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  • The Politics of Migration in Modern Egypt: Strategies for Regime Survival in Autocracies by Gerasimos Tsourapas
  • Dr. Ibrahim Awad
The Politics of Migration in Modern Egypt: Strategies for Regime Survival in Autocracies, by Gerasimos Tsourapas. Cambridge: Cambridge University Press, 2019. $105.

The origin of this book by Gerasimos Tsourapas is his PhD thesis. The introduction lays the theoretical basis of the research. In it, Tsourapas reviews literature on authoritarianism and blends it with that on population mobility and migration policy. Explaining migration policy and actual migration under authoritarianism is a novel subject of research. This adds to the merit of addressing the politics of migration policy in a country of origin.

The central argument of the book is that emigration policy in authoritarian regimes has a political rationale. It is used to ensure their durability. The analytical framework rests on two assumptions. First, labor emigration policy operates between two poles: restrictiveness and permissiveness. Second, the priority for authoritarian regimes is their survival. Their policies aim at producing short-term political gains that enable elites to remain in power, at the expense of longer-term benefits.

The analytical framework is applied to Egypt, under two articulations of authoritarianism: first, the regime of Gamal ‘Abd al-Nasser, president from 1956 to 1970, and second, the regime with two presidents, Anwar al-Sadat and Husni Mubarak, from 1971 to the 2011 uprising. Under Nasser, emigration policy was restrictive for low-skilled workers but relatively permissive for highly skilled workers, who were sent as teachers and other professionals to propagate Nasserist ideas of Arab nationalism at a time Egypt needed them. Low-skilled workers were kept from migrating to “Western” countries, to their own and Egypt’s detriment. Guaranteed public employment internally legitimated Nasser’s restrictive policies. As a result, Egypt experienced a dire economic situation. Starting in 1971 under Sadat and then Mubarak, labor emigration policy turned completely permissive. Emigration was considered a means to remedy rapid population growth, to solve Egypt’s employment question, and to close its balance of payment deficit through migrant workers’ remittances. With the sharp increase in oil prices in the mid-1970s, Egyptian labor emigration to the oil-exporting Arab countries in the Gulf, Iraq, and Libya grew dramatically. The availability of abundant jobs in Arab labor markets legitimated Sadat’s and Mubarak’s permissive policies. These policies bore fruit for some time but then stopped being effective. This was because of the end of the Iraq-Iran War and the alleged reduction by Gulf countries of labor immigration and the diversification of its sources. Migration thus ceased to be a response to the growing population and labor force. As for remittances, not necessarily flowing through official banking channels, they could not contribute to balancing the balance of payments deficit. The frustration of the three objectives of the permissive labor emigration policy paved the way to the 2011 revolution/uprising.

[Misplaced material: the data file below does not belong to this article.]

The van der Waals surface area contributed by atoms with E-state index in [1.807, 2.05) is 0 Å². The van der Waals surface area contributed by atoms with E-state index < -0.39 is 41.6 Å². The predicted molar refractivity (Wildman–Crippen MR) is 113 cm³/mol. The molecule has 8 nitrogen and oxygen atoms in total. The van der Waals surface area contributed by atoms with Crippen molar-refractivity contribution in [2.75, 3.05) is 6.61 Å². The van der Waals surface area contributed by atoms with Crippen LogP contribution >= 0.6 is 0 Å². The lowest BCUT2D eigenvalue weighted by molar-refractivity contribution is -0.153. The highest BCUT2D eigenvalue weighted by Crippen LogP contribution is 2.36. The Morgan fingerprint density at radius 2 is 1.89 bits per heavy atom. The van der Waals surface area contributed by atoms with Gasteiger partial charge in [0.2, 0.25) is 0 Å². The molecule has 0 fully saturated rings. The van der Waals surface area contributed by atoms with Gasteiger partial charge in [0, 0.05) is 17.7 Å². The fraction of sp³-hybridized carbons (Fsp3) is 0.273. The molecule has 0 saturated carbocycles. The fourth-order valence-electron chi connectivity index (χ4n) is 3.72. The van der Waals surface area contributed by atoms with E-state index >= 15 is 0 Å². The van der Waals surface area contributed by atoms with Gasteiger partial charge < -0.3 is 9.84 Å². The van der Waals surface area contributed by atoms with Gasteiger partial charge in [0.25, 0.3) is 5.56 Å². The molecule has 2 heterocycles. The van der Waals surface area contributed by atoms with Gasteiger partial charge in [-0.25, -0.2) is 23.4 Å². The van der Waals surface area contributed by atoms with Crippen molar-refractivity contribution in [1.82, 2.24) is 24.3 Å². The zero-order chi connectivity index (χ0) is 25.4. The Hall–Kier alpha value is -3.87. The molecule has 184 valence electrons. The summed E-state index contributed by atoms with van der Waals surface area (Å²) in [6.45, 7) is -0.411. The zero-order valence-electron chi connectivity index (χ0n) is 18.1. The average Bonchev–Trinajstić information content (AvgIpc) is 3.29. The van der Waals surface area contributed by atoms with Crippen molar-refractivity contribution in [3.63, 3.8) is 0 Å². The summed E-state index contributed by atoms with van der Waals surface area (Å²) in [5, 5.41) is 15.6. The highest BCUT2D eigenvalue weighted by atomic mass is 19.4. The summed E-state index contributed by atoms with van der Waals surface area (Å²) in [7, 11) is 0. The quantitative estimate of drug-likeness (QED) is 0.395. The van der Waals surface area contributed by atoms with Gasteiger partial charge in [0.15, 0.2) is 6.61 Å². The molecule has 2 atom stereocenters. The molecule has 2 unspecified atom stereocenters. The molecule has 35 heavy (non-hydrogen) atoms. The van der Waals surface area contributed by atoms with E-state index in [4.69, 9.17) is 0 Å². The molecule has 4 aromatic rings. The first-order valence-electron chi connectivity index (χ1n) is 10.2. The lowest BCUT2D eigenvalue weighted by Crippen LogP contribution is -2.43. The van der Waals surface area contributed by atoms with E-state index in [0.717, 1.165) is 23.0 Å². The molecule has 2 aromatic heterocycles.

The research carried out is simply and utterly impressive. Through his extensive field work and the sources he used, Tsourapas brings evidence to support his assumptions as applied to Egypt. Nevertheless, the author’s argument invites further discussion. Alternative explanations for the restrictive and permissive Egyptian emigration policies may be advanced.

Habib Bourguiba’s Tunisia and Hasan II’s Morocco were authoritarian regimes contemporary to Nasser’s. Which long-term economic benefits did their permissive policies achieve that Nasser’s Egypt missed? In the migration systems concept, migration is visualized as intrinsically linked to other forms of exchange, such as flows of goods, ideas, and money. This provides another explanation for Nasser’s restrictive policies, in addition to the developmentalist one. Was organized migration between Egypt and the “West” conceivable amid their hostile relations in the 1950s and 1960s? As for the employment of Egyptian teachers and other professionals in Arab countries, should it be considered highly skilled emigration policy or rather technical assistance policy? Were the French coopérants instruments of a French emigration policy or rather of a technical [End Page 495] cooperation policy? Is the Peace Corps a US emigration policy or a technical assistance program related to foreign policy objectives? This Egyptian policy goes back to the 1930s, the second decade...


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pp. 495-496
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